The most essential building block of blockchain technology is the concept of a "cryptographic hash". A hash function is a sort of one-way encryption mechanism: it is very easy to create a hash string from an input, but almost impossible to understand what’s the input that generated a given hash.
Hash strings, or simply hashes, look like this: 6b1cfe66c8f23dab339467ddfe8302d37cdcc2b9d280f148fed55379edffaf7a
Every transaction in a blockchain system has its own unique hash, which functions as an identifier. To make the system work, the transactions must be grouped into single chunks called “blocks”, hence the term “blockchain”. Every block has its own unique hash identifier as well, but more on that later.
A block must have something called a “block header”, a set of values representing its properties. This is where all the magic happens!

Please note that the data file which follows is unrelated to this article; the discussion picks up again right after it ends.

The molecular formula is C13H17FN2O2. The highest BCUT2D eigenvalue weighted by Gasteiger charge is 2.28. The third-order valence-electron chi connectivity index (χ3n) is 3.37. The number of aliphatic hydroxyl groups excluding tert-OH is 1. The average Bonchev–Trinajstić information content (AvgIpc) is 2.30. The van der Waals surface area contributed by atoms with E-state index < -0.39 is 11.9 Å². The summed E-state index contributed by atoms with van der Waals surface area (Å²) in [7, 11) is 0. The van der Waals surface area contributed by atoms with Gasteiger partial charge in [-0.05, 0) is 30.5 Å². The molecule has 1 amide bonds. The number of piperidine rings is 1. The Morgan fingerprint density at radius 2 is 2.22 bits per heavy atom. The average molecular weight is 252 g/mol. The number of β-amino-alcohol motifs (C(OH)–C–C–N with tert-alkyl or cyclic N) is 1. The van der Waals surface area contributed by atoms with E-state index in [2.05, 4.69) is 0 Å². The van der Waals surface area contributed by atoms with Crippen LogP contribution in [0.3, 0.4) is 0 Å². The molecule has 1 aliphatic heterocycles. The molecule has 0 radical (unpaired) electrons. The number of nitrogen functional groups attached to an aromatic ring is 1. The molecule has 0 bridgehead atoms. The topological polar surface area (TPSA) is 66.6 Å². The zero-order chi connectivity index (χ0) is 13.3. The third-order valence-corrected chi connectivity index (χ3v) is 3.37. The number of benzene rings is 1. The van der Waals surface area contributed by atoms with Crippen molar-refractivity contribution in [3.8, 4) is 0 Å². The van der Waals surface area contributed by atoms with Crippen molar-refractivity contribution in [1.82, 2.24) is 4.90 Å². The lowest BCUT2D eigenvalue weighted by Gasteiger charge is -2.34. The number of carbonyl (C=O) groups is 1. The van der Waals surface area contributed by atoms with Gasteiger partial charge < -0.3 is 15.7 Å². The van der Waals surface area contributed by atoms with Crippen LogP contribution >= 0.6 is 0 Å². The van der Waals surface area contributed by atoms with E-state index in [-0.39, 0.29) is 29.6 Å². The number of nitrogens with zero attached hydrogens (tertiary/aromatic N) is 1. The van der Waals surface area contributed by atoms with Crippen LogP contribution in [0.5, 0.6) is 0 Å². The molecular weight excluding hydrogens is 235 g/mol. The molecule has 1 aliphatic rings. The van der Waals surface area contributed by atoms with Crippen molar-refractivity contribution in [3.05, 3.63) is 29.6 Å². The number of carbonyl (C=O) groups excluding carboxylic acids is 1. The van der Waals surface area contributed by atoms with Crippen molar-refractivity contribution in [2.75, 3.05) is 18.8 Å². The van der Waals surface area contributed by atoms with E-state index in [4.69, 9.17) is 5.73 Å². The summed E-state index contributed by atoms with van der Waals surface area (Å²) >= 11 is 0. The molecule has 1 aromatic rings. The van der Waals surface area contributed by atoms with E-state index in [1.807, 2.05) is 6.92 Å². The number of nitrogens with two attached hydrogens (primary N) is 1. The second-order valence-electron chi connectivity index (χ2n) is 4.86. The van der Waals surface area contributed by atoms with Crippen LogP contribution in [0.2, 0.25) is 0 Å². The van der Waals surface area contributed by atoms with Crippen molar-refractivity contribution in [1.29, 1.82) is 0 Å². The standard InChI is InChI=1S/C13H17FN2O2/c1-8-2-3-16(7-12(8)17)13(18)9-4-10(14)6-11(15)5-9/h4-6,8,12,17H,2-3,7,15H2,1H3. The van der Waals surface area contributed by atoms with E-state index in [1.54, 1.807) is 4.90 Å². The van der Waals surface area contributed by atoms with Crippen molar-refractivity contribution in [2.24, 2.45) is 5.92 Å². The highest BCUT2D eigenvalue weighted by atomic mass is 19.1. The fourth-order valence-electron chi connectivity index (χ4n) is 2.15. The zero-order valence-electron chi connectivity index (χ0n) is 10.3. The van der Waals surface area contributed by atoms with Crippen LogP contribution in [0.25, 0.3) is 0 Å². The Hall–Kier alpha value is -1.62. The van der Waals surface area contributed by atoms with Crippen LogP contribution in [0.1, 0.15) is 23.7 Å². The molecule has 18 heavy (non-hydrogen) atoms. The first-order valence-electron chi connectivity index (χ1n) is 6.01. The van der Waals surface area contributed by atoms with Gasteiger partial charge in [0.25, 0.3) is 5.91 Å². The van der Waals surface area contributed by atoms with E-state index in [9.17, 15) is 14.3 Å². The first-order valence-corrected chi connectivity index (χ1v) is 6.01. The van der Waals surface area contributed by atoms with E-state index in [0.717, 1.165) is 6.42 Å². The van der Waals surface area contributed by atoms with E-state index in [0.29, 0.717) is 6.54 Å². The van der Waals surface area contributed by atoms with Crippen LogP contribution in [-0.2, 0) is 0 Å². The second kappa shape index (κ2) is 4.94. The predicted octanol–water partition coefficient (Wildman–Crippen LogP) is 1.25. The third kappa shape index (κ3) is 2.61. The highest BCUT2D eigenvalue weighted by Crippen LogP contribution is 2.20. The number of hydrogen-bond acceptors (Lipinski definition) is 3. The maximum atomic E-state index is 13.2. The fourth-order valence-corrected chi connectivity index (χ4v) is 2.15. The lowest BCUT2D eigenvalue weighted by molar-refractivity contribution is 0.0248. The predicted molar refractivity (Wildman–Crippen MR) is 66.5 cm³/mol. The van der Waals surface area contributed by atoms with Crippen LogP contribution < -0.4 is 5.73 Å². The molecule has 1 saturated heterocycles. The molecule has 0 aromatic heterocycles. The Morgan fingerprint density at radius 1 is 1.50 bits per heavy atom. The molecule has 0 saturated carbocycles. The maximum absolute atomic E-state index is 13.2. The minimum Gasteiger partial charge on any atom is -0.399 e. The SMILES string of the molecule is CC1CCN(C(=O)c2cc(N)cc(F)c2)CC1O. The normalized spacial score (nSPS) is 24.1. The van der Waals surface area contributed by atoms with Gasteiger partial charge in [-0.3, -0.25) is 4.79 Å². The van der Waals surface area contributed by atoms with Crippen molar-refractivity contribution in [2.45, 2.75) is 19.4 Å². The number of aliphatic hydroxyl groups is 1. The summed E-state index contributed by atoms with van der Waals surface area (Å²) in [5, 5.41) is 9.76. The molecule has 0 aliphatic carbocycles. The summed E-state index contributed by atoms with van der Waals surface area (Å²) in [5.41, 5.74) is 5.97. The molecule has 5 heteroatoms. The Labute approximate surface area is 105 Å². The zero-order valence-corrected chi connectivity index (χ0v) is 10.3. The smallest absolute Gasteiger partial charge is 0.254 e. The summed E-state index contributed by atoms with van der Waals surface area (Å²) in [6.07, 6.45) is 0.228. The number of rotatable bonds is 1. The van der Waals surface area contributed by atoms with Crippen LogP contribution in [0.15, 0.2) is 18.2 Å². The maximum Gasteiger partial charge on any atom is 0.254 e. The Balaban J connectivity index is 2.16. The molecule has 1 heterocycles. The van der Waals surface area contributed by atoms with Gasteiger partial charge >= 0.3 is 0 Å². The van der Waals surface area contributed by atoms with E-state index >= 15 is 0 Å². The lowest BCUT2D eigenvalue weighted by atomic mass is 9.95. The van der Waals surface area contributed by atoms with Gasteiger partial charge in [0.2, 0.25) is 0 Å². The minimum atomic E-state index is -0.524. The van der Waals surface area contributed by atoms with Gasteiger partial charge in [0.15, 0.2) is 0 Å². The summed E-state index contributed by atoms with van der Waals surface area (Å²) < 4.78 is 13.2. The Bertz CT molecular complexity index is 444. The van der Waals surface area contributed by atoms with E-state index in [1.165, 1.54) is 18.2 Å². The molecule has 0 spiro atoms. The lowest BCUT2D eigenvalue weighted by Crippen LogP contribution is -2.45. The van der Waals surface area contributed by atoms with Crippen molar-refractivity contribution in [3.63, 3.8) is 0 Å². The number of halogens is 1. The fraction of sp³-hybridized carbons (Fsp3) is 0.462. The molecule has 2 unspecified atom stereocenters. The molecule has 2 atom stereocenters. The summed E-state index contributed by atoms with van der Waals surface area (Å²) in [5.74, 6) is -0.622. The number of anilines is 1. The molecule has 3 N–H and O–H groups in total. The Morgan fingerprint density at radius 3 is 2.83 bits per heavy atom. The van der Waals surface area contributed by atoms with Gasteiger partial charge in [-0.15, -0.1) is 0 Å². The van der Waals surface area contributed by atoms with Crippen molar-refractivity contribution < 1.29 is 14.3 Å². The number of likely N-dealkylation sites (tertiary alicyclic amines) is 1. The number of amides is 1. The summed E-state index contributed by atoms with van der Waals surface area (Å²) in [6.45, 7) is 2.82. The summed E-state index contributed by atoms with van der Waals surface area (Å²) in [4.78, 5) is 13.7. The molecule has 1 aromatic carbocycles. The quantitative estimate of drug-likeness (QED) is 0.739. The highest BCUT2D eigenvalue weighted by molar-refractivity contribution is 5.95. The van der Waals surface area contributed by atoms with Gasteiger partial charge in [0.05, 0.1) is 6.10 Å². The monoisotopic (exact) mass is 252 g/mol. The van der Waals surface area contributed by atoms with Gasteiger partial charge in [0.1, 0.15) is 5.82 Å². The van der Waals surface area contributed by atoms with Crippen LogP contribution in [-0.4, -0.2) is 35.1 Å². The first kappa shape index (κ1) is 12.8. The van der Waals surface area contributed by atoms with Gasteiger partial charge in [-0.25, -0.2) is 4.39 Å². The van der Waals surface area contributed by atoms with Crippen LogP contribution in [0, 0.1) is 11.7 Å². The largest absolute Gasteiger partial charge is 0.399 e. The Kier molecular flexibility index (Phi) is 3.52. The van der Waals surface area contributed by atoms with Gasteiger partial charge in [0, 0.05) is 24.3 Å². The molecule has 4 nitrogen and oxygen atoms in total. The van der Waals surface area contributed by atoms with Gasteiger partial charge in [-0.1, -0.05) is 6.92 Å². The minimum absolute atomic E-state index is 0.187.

Inside the block header the hashes of all of the transactions contained in the block are summed into one “master hash” called the Merkle Root. This hash is a unique representation of all of the transactions inside the block, and even the tiniest alteration in one of the components would produce a completely different Merkle Root.
The Merkle root is then added together with the hash identifier of the previous block (and several other values) to create a new hash string: the identifier of the new block. Thus, every single block directly depends on the previous one, forming a chain.